After baking my first Pandan Chiffon Cake, we decided to try baking the Orange Chiffon Cake. Usually Pandan and Orange and they two popular versions in Melbourne. I’m really not sure of many other versions, I’ve seen someone do a Black Sesame one but haven’t had a chance to try that yet.
The difference between the Pandan and Orange Chiffon Cake recipes is the Orange version tastes much lighter because of the use of coconut milk in the Pandan recipe which makes it slightly more dense. Without further adieu here is my mother’s recipe which works a treat!
Orange Chiffon Cake
8 egg whites
100 g sugar
1/2 tsp cream of tartar
8 egg yolks
60 g sugar
180 g self-raising flour (or 160 g plain flour and 20g cornflour)
1/2 tsp salt
1 1/4 tsp baking powder
120ml vegetable oil/corn oil
80ml orange juice
1 tsp orange extract
1. Preheat oven to 160/170 degrees Celsius.
2. Sieve the flour, salt and baking powder into a medium sized bowl.
3. Add the vegetable oil, orange juice, orange extract, egg yolks and sugar into the dry ingredients and mix until just combined.
4. Whip the egg whites and once it starts to bubble add the cream of tartar.
5. Keep whipping until the mixture is nearing soft peaks, then slowly add the sugar with the electric mixer is still running and until hard peaks form.
6. Add 1/3 of the meringue into the wet mixture until the thick mixture softens. Then slowly add in the rest of the meringue until just combined. Do not overmix!
7. Pour into the cake pan (one made for upside down cakes – it has a hole in the middle)
8. Place in the oven for 30/40 minutes. If the top of your cake gets brown too quickly, lower the oven temperature to around 150. To see if it’s done, you can use a skewer and poke it through the middle. If it comes out clean, it’s done.
9. Remove from the oven when done, and flip it upside. If the cake as risen higher than the cake pan’s height, use a mug and rest the middle cylinder on top.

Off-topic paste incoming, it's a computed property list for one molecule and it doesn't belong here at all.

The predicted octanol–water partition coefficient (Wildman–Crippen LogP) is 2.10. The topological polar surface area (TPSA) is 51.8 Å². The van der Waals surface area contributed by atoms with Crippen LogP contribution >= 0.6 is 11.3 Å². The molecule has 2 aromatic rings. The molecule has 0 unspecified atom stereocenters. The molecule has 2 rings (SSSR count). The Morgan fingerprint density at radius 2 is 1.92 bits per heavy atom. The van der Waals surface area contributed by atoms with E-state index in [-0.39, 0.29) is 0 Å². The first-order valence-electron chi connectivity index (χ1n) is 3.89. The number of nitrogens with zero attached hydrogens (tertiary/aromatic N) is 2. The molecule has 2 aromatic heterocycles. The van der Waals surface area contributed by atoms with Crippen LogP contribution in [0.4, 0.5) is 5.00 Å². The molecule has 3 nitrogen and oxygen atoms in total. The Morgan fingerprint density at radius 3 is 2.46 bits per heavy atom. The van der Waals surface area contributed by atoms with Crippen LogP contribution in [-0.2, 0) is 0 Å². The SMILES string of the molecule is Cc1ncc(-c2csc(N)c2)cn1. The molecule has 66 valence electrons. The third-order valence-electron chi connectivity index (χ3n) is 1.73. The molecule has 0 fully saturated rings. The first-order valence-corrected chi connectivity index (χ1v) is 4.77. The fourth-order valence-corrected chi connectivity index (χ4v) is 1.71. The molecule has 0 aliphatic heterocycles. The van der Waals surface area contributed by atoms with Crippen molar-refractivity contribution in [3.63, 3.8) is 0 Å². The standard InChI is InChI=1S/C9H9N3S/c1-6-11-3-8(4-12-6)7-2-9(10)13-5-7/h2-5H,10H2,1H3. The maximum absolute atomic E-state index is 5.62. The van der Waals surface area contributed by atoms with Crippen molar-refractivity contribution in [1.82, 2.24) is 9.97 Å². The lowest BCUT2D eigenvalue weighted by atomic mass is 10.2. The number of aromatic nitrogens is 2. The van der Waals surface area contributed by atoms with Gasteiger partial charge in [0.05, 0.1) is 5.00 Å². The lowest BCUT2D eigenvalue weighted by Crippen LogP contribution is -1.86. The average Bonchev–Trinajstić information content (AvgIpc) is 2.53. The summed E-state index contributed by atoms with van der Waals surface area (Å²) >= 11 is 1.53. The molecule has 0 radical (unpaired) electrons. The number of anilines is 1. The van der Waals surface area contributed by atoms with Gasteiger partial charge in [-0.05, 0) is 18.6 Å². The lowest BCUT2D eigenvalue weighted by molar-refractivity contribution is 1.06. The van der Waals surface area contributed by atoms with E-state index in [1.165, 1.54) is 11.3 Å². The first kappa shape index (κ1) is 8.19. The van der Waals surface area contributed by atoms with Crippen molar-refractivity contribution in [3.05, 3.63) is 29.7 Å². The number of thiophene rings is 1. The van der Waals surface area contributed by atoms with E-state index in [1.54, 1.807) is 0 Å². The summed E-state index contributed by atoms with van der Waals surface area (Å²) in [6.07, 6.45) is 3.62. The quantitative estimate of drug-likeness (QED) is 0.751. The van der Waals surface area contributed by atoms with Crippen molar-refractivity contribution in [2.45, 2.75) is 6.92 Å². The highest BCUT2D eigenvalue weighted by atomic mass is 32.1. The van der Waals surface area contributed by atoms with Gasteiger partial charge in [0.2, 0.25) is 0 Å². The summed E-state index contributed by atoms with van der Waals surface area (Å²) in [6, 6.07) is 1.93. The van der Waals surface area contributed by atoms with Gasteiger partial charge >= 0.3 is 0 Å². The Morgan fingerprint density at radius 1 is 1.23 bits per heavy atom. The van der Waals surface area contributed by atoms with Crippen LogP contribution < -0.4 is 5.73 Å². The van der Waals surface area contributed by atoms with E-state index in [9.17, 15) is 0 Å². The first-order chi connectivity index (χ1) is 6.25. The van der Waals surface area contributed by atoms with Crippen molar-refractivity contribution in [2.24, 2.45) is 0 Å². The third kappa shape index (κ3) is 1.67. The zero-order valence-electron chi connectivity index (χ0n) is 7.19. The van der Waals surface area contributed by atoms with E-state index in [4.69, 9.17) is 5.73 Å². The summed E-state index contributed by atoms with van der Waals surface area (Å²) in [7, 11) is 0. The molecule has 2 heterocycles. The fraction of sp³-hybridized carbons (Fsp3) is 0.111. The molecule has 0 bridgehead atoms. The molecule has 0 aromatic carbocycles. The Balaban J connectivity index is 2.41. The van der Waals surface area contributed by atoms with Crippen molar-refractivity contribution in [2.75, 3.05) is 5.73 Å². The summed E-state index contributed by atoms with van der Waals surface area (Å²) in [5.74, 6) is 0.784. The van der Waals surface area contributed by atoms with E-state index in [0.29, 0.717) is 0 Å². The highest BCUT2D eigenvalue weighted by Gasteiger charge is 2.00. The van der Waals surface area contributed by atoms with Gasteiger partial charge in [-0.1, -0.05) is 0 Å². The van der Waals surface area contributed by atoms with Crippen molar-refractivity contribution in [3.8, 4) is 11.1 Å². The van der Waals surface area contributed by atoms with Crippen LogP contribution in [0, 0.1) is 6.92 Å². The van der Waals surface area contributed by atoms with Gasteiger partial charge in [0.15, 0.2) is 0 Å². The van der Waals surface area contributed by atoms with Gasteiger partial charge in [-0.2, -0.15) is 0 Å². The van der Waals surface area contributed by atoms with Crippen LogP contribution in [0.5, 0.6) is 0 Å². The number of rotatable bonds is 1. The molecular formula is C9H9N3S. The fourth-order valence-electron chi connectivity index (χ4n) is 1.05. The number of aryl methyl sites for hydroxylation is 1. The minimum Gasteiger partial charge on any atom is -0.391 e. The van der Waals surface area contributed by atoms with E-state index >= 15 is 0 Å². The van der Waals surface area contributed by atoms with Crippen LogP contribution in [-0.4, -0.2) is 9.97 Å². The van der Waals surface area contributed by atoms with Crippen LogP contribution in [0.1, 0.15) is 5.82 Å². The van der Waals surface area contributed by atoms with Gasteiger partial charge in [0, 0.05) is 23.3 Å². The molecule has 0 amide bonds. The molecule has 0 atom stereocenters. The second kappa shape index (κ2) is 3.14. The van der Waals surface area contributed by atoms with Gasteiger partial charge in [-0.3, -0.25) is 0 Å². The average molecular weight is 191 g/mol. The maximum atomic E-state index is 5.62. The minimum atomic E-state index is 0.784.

10. Allow the cake to cool until room temperature.
Here’s how it looks inside!
I find that you’ll always have a slight depression and density at the bottom because of the meringue cooling. You’ll be hard pressed to find a Chiffon cake that doesn’t sink a bit so don’t worry if yours does. It’s fine!
I find the Orange Chiffon Cake to be extremely light, but full of orange flavour. The orange juice really adds the much needed freshness and flavour. It really will depend on the oranges and how ripe they are but a little bit of orange extract is good just in case the orange juice doesn’t do its job.
Using a stand mixer really makes a difference to a hand mixer. I find the hand mixer either overbeats the meringue, or doesn’t evenly beat the egg whites. Maybe it’s just my poor hand mixing but with a stand mixer and especially a planetary mixer, you get hard peaks extremely quickly and without much fuss. The key in making a good Chiffon Cake is obtain hard peaks and carefully mix it in with the batter but just enough. Once you’ve tried it a couple of times, you’ll know how hard/gentle to mix and after that it really does become easy to make.
If you love light, fluffy cakes and you don’t want a buttery aftertaste, Chiffon Cakes are excellent for your cake fix.